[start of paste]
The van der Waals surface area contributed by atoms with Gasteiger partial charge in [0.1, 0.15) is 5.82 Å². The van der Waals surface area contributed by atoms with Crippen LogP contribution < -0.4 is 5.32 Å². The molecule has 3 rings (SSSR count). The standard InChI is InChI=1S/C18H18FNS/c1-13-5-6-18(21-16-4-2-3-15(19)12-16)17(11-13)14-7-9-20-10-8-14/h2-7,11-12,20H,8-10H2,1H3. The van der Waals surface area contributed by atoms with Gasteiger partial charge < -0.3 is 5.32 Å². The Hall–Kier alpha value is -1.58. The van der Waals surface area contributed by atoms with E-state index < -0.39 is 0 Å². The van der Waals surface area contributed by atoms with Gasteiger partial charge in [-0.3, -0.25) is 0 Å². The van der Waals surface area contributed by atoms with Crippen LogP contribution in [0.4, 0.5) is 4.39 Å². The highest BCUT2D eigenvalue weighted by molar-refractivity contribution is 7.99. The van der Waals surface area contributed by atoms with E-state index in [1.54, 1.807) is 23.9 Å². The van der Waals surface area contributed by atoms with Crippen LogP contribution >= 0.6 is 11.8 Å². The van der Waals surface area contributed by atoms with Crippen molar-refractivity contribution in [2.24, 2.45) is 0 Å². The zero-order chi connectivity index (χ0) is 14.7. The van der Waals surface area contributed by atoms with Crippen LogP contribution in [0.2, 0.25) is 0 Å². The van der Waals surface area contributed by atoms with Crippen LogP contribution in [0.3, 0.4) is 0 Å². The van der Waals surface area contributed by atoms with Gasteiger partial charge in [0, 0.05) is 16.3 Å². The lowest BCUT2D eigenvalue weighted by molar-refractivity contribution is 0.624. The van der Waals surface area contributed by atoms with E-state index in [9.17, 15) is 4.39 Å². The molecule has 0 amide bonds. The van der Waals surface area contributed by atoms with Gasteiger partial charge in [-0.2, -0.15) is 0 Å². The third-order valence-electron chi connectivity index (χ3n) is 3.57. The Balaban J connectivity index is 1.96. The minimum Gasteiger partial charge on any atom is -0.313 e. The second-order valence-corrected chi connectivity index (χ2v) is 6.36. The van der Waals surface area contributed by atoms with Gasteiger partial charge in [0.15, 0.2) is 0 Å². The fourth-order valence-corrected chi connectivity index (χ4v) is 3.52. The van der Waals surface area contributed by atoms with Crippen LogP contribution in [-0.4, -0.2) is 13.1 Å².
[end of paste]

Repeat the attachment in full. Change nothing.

The van der Waals surface area contributed by atoms with Gasteiger partial charge in [0.1, 0.15) is 5.82 Å². The van der Waals surface area contributed by atoms with Crippen LogP contribution < -0.4 is 5.32 Å². The molecule has 3 rings (SSSR count). The standard InChI is InChI=1S/C18H18FNS/c1-13-5-6-18(21-16-4-2-3-15(19)12-16)17(11-13)14-7-9-20-10-8-14/h2-7,11-12,20H,8-10H2,1H3. The van der Waals surface area contributed by atoms with Gasteiger partial charge < -0.3 is 5.32 Å². The Hall–Kier alpha value is -1.58. The van der Waals surface area contributed by atoms with E-state index < -0.39 is 0 Å². The van der Waals surface area contributed by atoms with Gasteiger partial charge in [-0.3, -0.25) is 0 Å². The van der Waals surface area contributed by atoms with Crippen LogP contribution in [0.4, 0.5) is 4.39 Å². The highest BCUT2D eigenvalue weighted by molar-refractivity contribution is 7.99. The van der Waals surface area contributed by atoms with E-state index in [1.54, 1.807) is 23.9 Å². The van der Waals surface area contributed by atoms with Crippen LogP contribution >= 0.6 is 11.8 Å². The van der Waals surface area contributed by atoms with Crippen molar-refractivity contribution in [2.24, 2.45) is 0 Å². The zero-order chi connectivity index (χ0) is 14.7. The van der Waals surface area contributed by atoms with Crippen LogP contribution in [0.2, 0.25) is 0 Å². The van der Waals surface area contributed by atoms with Crippen LogP contribution in [0.3, 0.4) is 0 Å². The van der Waals surface area contributed by atoms with Gasteiger partial charge in [0, 0.05) is 16.3 Å². The lowest BCUT2D eigenvalue weighted by molar-refractivity contribution is 0.624. The van der Waals surface area contributed by atoms with E-state index in [9.17, 15) is 4.39 Å². The molecule has 0 amide bonds. The van der Waals surface area contributed by atoms with Gasteiger partial charge in [-0.2, -0.15) is 0 Å². The third-order valence-electron chi connectivity index (χ3n) is 3.57. The Balaban J connectivity index is 1.96. The minimum Gasteiger partial charge on any atom is -0.313 e. The second-order valence-corrected chi connectivity index (χ2v) is 6.36. The van der Waals surface area contributed by atoms with Gasteiger partial charge in [0.15, 0.2) is 0 Å². The fourth-order valence-corrected chi connectivity index (χ4v) is 3.52. The van der Waals surface area contributed by atoms with Crippen LogP contribution in [-0.4, -0.2) is 13.1 Å².